Colorado startup founders explain how employees — at every level — make an impact

by April Bohnert
July 26, 2018

One of the number one reasons people tell us they join a startup is because they want to make a real impact on a business — and what better way to do that than to join a company in its early stages? However, as startups grow, that sense of playing a critical part in a company’s success can dwindle into a feeling of being just another cog in the machine.

At least, if a company lets it.

We talked to three local startup founders about the cultural foundations they’ve built that enable every employee — from the newbie fresh out of college to the seasoned tech exec — to make a difference with their work.
 

ezCater CEO employee impact Colorado tech
Photo courtesy of ezCater.

From routine office lunches to important client meetings, ezCater brings the simplicity of an on-demand food ordering app to corporate catering. Users can set their budget and ordering policies, browse thousands of catering options and user reviews, and then have meals delivered right to their offices. Co-founder and CEO Stefania Mallett gave us a glimpse inside the company’s culture and how she works to earn the hearts and minds of her employees.

 

How have you created an environment in which all employees feel they're able to make a meaningful impact and be heard?

When you hire people, you’re renting their behaviors for X hours a day. But you can’t rent hearts and minds; you have to earn those. Of course, we want everybody’s heart and mind. That’s terrifically fulfilling and gets the best results. So, we created nine ingredients in our culture recipe around transparency (so everyone has full context), continuous improvement (so we all know that “up” is always our path), and insane helpfulness (so we balance results with kindness). And then — and this is critical — none of our culture recipe is lip service. We all do what we preach.

 

How do you think this impacts the business?

This is why we’re so successful. Period. Yes, we have product/market fit, but without all our excellent people constantly improving everything — whether it be internal and external — we’d have one-tenth of the success we’ve had.  

Real life doesn’t offer that many opportunities for big contributions. ezCater is the beneficiary of the huge cumulative effect of many small contributions.”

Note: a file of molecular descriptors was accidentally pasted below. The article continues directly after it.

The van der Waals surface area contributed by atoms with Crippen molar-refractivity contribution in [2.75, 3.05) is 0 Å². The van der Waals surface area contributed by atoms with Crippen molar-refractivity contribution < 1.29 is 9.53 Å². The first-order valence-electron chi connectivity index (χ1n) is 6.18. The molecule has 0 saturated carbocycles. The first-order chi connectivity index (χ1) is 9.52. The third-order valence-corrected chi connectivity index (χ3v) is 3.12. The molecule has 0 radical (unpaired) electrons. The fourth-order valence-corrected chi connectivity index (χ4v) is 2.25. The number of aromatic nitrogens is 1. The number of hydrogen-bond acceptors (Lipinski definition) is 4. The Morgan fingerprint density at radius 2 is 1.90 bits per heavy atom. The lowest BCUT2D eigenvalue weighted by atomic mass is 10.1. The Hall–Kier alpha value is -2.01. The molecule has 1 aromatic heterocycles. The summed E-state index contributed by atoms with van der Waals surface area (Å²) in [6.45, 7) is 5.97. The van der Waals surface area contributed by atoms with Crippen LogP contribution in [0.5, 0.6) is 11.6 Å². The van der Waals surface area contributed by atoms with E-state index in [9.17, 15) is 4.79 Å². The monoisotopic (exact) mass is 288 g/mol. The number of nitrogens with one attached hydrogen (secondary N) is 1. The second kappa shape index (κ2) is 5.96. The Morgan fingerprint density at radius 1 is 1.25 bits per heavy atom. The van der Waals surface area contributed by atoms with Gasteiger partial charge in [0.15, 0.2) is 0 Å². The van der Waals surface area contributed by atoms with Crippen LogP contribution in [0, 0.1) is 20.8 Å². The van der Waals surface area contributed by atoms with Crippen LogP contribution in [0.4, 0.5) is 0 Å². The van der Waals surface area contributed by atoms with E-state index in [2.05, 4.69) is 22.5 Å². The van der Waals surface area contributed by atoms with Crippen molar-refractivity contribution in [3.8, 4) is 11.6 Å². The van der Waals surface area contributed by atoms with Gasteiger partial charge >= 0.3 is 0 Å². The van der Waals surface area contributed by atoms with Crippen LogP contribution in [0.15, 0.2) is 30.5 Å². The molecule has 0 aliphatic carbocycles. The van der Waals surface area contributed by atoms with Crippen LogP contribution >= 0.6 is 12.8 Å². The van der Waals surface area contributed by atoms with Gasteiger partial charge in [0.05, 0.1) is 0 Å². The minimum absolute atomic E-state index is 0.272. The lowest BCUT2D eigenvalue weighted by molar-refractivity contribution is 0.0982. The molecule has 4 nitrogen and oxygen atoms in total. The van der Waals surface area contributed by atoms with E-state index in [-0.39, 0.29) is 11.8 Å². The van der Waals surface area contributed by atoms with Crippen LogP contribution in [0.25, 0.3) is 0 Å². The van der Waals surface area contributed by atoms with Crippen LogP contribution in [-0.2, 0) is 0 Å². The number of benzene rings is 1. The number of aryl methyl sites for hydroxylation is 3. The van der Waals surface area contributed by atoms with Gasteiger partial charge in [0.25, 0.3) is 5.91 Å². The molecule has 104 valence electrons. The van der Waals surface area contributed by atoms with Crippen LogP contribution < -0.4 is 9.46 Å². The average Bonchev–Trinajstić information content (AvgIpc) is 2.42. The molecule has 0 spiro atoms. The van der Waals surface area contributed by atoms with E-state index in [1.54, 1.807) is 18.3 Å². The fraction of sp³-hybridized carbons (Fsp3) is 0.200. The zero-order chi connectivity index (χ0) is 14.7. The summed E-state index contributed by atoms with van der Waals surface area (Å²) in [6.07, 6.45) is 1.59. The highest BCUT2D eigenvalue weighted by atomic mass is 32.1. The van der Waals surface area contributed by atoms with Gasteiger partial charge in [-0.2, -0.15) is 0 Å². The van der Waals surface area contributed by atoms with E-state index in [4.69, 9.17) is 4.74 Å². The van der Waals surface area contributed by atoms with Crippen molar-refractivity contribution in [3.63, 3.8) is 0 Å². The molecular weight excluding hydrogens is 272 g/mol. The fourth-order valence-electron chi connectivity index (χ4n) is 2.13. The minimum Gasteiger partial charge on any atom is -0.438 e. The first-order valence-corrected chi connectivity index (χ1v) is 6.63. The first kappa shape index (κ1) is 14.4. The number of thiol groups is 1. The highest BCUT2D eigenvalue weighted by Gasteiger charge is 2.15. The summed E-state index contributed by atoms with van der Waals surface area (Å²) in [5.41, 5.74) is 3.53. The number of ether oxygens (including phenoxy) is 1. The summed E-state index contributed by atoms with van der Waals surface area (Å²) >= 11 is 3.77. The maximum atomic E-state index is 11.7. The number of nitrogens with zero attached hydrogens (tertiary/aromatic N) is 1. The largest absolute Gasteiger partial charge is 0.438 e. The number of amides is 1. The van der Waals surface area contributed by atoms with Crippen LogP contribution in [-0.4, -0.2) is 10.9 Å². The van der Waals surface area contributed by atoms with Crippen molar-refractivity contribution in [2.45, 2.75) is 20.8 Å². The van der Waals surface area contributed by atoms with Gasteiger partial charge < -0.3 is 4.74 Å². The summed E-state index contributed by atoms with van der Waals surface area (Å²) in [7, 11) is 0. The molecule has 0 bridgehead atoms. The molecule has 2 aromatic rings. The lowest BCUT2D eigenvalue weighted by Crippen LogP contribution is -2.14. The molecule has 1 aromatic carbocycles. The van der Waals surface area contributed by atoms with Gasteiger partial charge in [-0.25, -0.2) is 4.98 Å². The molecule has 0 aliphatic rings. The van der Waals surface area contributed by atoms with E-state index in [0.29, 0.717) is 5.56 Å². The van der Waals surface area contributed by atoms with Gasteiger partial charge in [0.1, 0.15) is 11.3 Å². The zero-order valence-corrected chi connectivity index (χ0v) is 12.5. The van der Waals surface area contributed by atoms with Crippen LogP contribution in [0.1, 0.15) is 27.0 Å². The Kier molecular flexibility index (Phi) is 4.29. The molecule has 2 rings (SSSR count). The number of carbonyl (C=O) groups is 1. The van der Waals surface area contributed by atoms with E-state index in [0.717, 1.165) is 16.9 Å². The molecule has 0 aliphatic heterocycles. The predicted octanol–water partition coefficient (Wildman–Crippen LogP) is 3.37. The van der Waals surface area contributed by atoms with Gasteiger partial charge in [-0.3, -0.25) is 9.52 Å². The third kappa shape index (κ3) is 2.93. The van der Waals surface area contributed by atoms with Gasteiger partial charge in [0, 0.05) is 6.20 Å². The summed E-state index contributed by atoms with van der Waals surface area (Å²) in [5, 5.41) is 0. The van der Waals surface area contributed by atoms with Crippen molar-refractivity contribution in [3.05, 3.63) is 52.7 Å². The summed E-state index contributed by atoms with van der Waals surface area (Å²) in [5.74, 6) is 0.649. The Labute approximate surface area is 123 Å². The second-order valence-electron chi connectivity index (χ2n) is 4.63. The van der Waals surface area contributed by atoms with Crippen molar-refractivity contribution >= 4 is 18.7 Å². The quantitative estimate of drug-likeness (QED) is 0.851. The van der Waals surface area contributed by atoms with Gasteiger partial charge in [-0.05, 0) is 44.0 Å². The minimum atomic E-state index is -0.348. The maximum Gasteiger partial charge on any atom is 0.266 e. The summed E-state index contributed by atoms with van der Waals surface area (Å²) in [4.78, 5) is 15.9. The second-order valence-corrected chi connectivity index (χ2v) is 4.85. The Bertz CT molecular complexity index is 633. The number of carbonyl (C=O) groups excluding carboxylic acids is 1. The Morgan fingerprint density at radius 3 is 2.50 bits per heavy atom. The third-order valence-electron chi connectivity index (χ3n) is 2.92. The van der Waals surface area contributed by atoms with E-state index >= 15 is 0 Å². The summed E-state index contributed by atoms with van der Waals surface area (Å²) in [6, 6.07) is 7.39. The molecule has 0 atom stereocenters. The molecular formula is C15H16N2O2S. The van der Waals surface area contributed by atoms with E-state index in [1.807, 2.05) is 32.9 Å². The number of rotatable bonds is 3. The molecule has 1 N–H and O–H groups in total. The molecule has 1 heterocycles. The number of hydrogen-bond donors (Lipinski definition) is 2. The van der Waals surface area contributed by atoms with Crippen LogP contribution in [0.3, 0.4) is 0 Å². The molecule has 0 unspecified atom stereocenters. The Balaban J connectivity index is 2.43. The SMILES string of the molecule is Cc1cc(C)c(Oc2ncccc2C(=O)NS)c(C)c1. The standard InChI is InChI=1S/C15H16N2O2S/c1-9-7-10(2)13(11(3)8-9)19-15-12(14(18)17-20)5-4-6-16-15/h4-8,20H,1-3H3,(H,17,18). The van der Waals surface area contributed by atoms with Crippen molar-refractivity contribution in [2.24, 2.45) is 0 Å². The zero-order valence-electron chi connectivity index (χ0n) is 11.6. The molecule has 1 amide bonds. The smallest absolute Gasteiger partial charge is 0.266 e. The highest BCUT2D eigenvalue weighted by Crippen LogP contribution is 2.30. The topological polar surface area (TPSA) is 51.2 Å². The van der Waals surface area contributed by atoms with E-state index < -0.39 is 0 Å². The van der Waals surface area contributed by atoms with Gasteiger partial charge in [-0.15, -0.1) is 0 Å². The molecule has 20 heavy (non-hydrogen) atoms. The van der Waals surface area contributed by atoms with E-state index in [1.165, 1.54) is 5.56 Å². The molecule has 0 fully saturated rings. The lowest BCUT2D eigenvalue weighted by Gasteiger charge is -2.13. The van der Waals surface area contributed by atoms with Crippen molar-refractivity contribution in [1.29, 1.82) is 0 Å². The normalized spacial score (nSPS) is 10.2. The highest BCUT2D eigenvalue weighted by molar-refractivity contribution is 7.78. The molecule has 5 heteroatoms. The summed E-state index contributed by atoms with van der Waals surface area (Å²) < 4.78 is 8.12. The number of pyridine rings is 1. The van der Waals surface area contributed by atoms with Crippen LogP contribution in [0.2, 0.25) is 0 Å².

What are some examples of when employees at varying levels of seniority have contributed in big ways to the company?

You know, real life doesn’t offer that many opportunities for big contributions. ezCater is the beneficiary of the huge cumulative effect of many small contributions. For instance, many, many of our people have introduced process improvements that get us better quality or higher productivity or both. One great behavior is that no one just fixes a mistake or improves a shortcoming; we also figure out what drove the mistake or shortcoming, and change something structural so it doesn’t happen again.

 

Eave CEO employee impact Colorado tech
Photo courtesy of Eave.

Eave puts the mortgage lending process into overdrive, enabling home buyers to close on deals faster and make stronger offers. Borrowers fill out a brief application and then receive a full underwriting decision in one day. Co-Founder and CEO Jack McCambridge shared how his team collaborates across departments to drive major change within the organization.

 

How have you created an environment in which all employees feel they're able to make a meaningful impact and be heard?

When Saro, Anoop and I started Eave, we wanted to learn from the best engineers, operators and leaders. To do this well, we knew we needed to build a cultural foundation that encourages collaboration and ideas from all parts of the company — regardless of role, level or experience.